Nick Buoniconti (85), with Dolphins official Nat Moore in 2015. The Hall of Famer died this week. (Wilfredo Lee/AP)

Nick Buoniconti, the Hall of Fame linebacker from the Miami Dolphins undefeated championship team who spoke of his decline from dementia in recent years, died Tuesday night at the age of 78, the team announced.

The 14-year veteran, a 2001 inductee into the Pro Football Hall of Fame, was part of the Dolphins’ 1972 team, the only NFL team to go undefeated and win a Super Bowl. He spent the first seven seasons of his career with the Patriots, although his greatest fame came with the Dolphins, with whom he won two Super Bowls He later spent years as a co-host of the HBO program, “Inside the NFL.”

Buoniconti earlier this week had been admitted to a hospice facility, according to the Palm Beach Post. Because he believed that chronic traumatic encephalopathy from hits to the head over the course of decades of football had “taken my life away,” he requested that his brain be donated to the Boston University CTE Center.

The Center said that Buoniconti and his wife, Lynn, also pledged to establish a research fund to accelerate research on the diagnosis, care and treatment of CTE.

“Nick was one of a kind, an NFL Hall of Fame legend whose impact on the field was remarkable, but whose impact off the field was even more so. . . . ,” the Center said in a statement. “In his last years, Nick courageously fought the greatest battle of his life against a devastating and untreatable neurodegenerative disease that was most likely CTE or chronic traumatic encephalopathy.”

In the years after he retired from the NFL in 1976 at the age of 36, Buoniconti obtained a law degree and became an advocate for research into cures for paralysis, establishing the Miami Project to Cure Paralysis and the Buoniconti Fund after his son, Marc, was confined to a wheelchair because of a neck injury he sustained playing in a football game for The Citadel.

Two years ago, Buoniconti lent his name to another project, one aimed at the study of CTE and the role that repeat subconcussive hits play in neurocognitive decline. This, too, was an extremely personal project because, like so many other football players, he was realizing that something wasn’t quite right with him.

“I feel lost,” he told S.L. Price in a MMQB story, describing his cognitive decline, memory loss and struggle to complete basic tasks like pulling on a shirt and tie. “I feel like a child.”

In a statement at that time to the Miami Herald, his son Marc said, “This has been my dad’s reality for a while now, and it’s been a frustrating and heartbreaking journey. To see him like this after all he’s done to help others breaks my heart and makes me want to do everything I can to find some answers for him and the countless other athletes dealing with these issues.”

Marc Buoniconti said in a statement on Wednesday that his father “was truly larger than life.”

“My dad has been my hero and represents what I have always aspired to be; a leader, a mentor and a champion,” the younger Buoniconti said. “He selflessly gave all to football, to his family and to those who are less fortunate. He made a promise to me that turned into a revolution in paralysis research. We can best honor his dedication and endless commitment by continuing with our work until that promise is fulfilled and a cure is found.”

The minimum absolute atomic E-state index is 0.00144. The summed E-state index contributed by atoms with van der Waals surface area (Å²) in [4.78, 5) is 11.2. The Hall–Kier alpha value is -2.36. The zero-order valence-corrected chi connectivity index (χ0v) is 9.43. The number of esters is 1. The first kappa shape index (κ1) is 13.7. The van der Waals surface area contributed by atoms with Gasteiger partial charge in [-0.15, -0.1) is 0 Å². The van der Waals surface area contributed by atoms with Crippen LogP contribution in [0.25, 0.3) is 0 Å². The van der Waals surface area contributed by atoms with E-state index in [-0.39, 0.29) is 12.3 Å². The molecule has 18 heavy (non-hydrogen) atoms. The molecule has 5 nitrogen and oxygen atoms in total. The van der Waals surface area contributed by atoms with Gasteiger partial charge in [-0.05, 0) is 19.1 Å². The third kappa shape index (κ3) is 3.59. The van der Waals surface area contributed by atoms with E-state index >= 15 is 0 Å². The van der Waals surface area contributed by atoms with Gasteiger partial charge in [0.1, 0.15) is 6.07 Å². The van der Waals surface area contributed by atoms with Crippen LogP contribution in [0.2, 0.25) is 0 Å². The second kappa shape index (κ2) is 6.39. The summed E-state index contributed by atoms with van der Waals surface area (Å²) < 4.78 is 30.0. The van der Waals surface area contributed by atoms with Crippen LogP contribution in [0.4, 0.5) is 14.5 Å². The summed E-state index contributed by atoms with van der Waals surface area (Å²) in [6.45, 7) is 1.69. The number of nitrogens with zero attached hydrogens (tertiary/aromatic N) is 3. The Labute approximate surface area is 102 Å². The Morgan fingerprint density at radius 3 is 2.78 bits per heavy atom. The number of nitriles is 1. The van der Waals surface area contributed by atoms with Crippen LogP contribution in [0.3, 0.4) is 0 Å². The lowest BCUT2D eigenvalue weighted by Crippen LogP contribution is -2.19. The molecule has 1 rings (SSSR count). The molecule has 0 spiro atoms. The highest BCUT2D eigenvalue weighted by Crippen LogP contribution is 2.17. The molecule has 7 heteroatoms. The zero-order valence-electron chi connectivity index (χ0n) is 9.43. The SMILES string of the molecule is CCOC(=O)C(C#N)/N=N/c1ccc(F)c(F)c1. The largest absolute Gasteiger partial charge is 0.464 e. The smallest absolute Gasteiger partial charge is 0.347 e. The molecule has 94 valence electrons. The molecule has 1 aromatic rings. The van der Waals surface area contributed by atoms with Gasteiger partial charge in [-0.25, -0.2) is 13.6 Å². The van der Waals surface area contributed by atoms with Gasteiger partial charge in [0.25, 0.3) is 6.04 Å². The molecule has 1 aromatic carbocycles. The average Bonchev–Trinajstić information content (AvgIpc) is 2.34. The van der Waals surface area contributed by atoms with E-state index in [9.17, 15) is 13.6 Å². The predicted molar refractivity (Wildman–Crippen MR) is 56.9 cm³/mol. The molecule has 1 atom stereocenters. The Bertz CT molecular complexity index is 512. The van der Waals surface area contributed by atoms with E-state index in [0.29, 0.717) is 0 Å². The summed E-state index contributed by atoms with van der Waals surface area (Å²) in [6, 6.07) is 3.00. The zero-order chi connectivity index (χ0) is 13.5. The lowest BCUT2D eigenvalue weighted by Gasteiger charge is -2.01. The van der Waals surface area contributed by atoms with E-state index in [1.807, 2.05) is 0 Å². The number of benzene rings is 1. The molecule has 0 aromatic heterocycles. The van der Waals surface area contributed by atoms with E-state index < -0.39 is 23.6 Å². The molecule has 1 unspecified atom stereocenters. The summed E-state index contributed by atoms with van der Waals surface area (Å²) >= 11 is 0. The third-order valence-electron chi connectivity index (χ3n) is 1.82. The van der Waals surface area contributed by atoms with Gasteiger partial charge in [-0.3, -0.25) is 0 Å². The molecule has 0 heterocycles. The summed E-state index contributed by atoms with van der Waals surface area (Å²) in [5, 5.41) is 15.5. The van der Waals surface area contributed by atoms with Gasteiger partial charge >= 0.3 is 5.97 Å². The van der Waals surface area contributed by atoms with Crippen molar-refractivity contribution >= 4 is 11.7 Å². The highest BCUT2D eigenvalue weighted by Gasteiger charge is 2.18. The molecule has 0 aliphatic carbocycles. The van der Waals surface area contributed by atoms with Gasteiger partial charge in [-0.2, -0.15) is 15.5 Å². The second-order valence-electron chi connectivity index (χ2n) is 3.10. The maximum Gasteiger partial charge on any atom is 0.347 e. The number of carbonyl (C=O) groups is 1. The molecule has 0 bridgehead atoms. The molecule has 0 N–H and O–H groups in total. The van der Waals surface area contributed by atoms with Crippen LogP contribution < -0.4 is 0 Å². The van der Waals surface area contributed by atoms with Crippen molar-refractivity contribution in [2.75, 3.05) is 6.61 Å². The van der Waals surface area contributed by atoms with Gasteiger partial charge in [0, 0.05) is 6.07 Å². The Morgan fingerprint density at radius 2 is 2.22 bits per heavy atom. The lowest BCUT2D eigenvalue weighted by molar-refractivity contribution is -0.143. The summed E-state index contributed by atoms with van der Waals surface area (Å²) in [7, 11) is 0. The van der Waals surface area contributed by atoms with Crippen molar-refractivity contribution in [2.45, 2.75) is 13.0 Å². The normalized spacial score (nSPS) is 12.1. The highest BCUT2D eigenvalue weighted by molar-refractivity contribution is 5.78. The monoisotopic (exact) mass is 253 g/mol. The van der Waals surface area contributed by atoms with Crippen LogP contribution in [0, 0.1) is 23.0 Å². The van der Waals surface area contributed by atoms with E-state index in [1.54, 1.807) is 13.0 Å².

Buoniconti also participated in an HBO documentary that showed in stark video just how he struggled with everyday life. “We’re both, in a way, paralyzed,” he said, referring to his son. “I’m paralyzed because I can’t do the basic things in life. It’s not pleasant to think about where my life is going to take me.”

He was “positive,” he said, “that . . . football caused this” decline, and admitted that he played much of the Super Bowl in a daze after being knocked out.

“When we were growing up, football gave everything to us,” Marc told HBO. “And then look at what it did to me. And now look at what it’s doing to him. I mean, do you love the game? Hate the game? Do you love it and hate it?”


Buoniconti after his 2001 Hall of Fame enshrinement. (Mark Duncan/AP)

Last year, Buoniconti urged parents to allow their children to play only flag football until they’re 14.

“I made a mistake starting tackle football at 9 years old,” he said. “Now, CTE has taken my life away. Youth tackle football is all risk and no reward.”

Rick Bernstein, HBO Sports’ executive producer, praised Buoniconti for living “an extraordinary life,” according to the Palm Beach Post.

“He accomplished virtually everything he set his sights on in life,” Bernstein said. “He was a trailblazer. Pairing him with Len Dawson on ‘Inside the NFL’ for 23 years is an unforgettable part of football television history. And then having the blessing of Nick and his wife, Lynn, to chronicle his lifelong journey and produce a documentary earlier this year is an important part of our heritage at HBO Sports. It was vintage Nick Buoniconti: honest, raw and to the point. Everybody at HBO Sports is grateful to have had Nick as a friend, colleague and part of our family.”

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Perspective: Roger Goodell doesn’t care about integrity or consistency. The Robert Kraft case proves it.